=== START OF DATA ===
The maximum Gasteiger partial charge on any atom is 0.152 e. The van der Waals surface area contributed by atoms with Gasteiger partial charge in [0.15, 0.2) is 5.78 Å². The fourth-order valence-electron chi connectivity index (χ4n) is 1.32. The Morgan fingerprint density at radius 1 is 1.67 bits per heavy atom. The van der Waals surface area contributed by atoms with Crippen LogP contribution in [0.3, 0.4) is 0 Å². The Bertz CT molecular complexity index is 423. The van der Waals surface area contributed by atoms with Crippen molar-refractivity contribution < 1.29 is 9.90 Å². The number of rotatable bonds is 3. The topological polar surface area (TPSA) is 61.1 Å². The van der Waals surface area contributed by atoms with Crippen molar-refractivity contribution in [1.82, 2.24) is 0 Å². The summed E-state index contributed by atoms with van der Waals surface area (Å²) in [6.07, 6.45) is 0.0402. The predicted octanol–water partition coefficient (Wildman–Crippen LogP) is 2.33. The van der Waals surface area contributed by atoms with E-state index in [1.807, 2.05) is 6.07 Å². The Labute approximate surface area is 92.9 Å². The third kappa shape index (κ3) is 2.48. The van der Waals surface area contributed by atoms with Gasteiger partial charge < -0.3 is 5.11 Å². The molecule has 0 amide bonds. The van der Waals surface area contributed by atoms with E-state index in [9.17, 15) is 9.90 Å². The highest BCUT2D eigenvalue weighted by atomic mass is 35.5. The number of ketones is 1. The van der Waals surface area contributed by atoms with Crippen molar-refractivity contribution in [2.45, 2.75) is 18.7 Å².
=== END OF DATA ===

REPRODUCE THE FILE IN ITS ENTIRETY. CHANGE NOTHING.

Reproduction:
The maximum Gasteiger partial charge on any atom is 0.152 e. The van der Waals surface area contributed by atoms with Gasteiger partial charge in [0.15, 0.2) is 5.78 Å². The fourth-order valence-electron chi connectivity index (χ4n) is 1.32. The Morgan fingerprint density at radius 1 is 1.67 bits per heavy atom. The van der Waals surface area contributed by atoms with Crippen LogP contribution in [0.3, 0.4) is 0 Å². The Bertz CT molecular complexity index is 423. The van der Waals surface area contributed by atoms with Crippen molar-refractivity contribution < 1.29 is 9.90 Å². The number of rotatable bonds is 3. The topological polar surface area (TPSA) is 61.1 Å². The van der Waals surface area contributed by atoms with Crippen molar-refractivity contribution in [1.82, 2.24) is 0 Å². The summed E-state index contributed by atoms with van der Waals surface area (Å²) in [6.07, 6.45) is 0.0402. The predicted octanol–water partition coefficient (Wildman–Crippen LogP) is 2.33. The van der Waals surface area contributed by atoms with E-state index in [1.807, 2.05) is 6.07 Å². The Labute approximate surface area is 92.9 Å². The third kappa shape index (κ3) is 2.48. The van der Waals surface area contributed by atoms with Gasteiger partial charge < -0.3 is 5.11 Å². The molecule has 0 amide bonds. The van der Waals surface area contributed by atoms with E-state index in [9.17, 15) is 9.90 Å². The highest BCUT2D eigenvalue weighted by atomic mass is 35.5. The number of ketones is 1. The van der Waals surface area contributed by atoms with Crippen molar-refractivity contribution in [2.45, 2.75) is 18.7 Å².